Salis is the first to acknowledge this is an extreme diet that needs medical supervision because it can cause significant health problems in people with kidney or liver issues. But it works – and so quickly and with such freedom from hunger – that it keeps people highly motivated. The challenge now – and another focus of her current research (see separate story) – is to thoroughly review the impact of very low calorie diets on fat mass and distribution, muscle function and bone.
The professor also has serious personal credibility in this area, having lost nearly 30kg herself – and kept it off. “I did have a lot of weight troubles as a teenager. I was a fat kid. In those days fat kids weren’t that fat, but I was a fat kid and when I was going through university, I was very fat. I was 93 kg at my heaviest and that’s when I decided I wanted to work in weight management,” she says, describing her work as “a 100 per cent personal crusade”.
That crusade took her into the laboratory looking to find – and knock out – what she, and many other dieters, had found to be her worst enemy. “I could do a diet but after losing a bit of weight I would hit this invisible wall of resistance, get really hungry and stop losing weight even if I was sticking to the diet and exercise regime,” Salis explains.
“Nobody seemed to understand that invisible wall and that you can feel ravenously hungry even though you are obese. Nobody gave me, as a big person, the permission to feel hungry.”
Having moved from one side of the scales to the other, Salis is also aware of the toll that obesity takes on individuals, and is worried that the outcome may be irreversible. “People often think oh I am too big, too fat, I should do something about it. I’ll do it when I have more time to take care of myself, after I get my promotion, after I move house, after the kids leave home, when I retire, or whatever – as if they have a choice about when they can change their weight. But if you’re carrying excess weight it is actually an urgent situation. You should do something about it right away because you might not be able to do anything about it in the future,” she says.
“I know from my research with rats and mice and knowledge of the scientific literature that if you are exposed to a poor diet for long enough then there are changes in expression of the genes that cause the Famine Reaction, making them even stronger and more tenacious and making it almost impossible to lose weight. Nobody knows yet if that is permanent or if the same thing happens in humans, but we think it might be so.
“My Nanna always said don’t pull an ugly face because if the wind changes you will be stuck like that. I say ‘don’t eat an ugly diet because if your brain changes, you might be stuck with permanent obesity’. So don’t delay; the sooner you do something about any excess weight you may be carrying, the better.”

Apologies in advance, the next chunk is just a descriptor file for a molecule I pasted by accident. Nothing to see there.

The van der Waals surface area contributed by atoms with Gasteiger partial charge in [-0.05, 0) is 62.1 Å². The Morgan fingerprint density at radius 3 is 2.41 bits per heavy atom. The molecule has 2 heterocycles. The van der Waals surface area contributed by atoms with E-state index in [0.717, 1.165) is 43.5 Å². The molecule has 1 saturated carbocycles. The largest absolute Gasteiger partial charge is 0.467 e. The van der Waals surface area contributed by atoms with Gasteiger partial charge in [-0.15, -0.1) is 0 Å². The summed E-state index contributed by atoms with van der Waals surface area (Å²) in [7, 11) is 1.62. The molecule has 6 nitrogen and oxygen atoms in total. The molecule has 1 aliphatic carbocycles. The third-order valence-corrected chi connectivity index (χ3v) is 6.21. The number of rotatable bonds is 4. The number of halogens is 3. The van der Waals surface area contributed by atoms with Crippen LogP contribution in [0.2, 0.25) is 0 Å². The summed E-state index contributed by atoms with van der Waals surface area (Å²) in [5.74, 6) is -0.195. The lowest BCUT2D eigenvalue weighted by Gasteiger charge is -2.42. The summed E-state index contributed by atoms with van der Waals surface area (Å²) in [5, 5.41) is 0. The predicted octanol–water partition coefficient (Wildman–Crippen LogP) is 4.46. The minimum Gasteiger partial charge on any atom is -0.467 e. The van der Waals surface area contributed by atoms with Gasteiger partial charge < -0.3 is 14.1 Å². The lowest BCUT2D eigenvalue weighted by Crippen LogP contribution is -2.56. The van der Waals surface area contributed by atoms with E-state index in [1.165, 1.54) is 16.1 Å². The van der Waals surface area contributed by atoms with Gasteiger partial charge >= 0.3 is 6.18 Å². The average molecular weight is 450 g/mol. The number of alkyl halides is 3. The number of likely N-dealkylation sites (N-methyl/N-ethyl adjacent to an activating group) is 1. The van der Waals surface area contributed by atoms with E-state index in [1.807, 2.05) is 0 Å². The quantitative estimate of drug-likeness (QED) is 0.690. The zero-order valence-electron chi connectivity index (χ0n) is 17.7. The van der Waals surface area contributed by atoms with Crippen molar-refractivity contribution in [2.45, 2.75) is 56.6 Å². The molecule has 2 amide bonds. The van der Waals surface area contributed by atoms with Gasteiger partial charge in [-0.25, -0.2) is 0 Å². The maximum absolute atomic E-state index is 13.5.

Our inner labrador
Amanda Salis admits to a degree of frustration that her work is so needed to combat the effects of a society that just encourages us to eat all the time. “We need moderate energy reduction across the whole community but people can’t do it on their own. When I go to conferences and I listen to symposia on health policy I want to scream and tear my hair out.
“Can’t we just get governments to put higher taxes on chips and chocolates and a subsidy on split peas? Oh no, that would be too complicated,” she throws up her hands.
“I think we are all labradors at heart and if there is food there, we will eat it. Unless you are constantly vigilant about what you eat – and constantly making the choice not to eat and not to have extra calories – then it just happens. You grow bigger and bigger.”
Ultimately, her advice is simple: “We should just eat normal, nutritious food, exercise and lobby the government so we don’t have rubbish in our faces 24/7. Eat normal food and listen to your body; eat when you are hungry and do something else when you are not.”
The TEMPO diet trial
The TEMPO Diet trial is recruiting obese women living in Sydney (with a Body Mass Index of 30-40 kg/m2) to study the longer-term consequences of very low calorie diets (VLCDs), to assess whether losing weight quickly affects metabolic health, body fat content and distribution, muscle mass and strength, and bone density in post-menopausal women.
“We will do a head-to-head comparison of fast versus slow weight loss,” says Amanda Salis, using a 12-month weight loss program with a further two years of follow-up.
While the participants focus on losing weight, Salis and her team will be addressing the ‘what happens then’ questions. “We are going to a huge effort to measure body composition, combining a series of techniques including magnetic resonance imaging (MRI) and dual energy X-ray absorptiometry (DXA) scanning, tests with de-uterated water and a form of air displacement weighing to measure changes in fat, muscle and bone,” she says.
“If there are no bad effects on body composition from the very low calorie diet – and we will also be measuring psychology, eating habits, relationship with food and well-being – I will be fully converted and I will say ‘yes, use it’.”
She is also leading a sub-study of the PREVIEW Study Australia, the main study being led by another University of Sydney researcher, Professor Jennie Brand-Miller. This will explore similar themes but compare whether there are differences in the effects of weight loss on body composition between older and young people.
Do older people who lose weight lose more muscle strength and bone mass than young people – increasing the risk of frailty or osteoporosis – or not?
The study will also look at the effect of weight maintenance diets differing in protein content and glycaemic index to see if the impact of weight loss can be mitigated.
The PREVIEW Study Australia will ask participants (overweight men and women at risk of diabetes and aged 25-45 or 55 to 70 years of age) to follow an eight-week low calorie diet, followed by a weight maintenance diet for a total of 12 months, with ongoing review for a further two years.
To participate or learn more about these clinical weight loss trials, visit the website.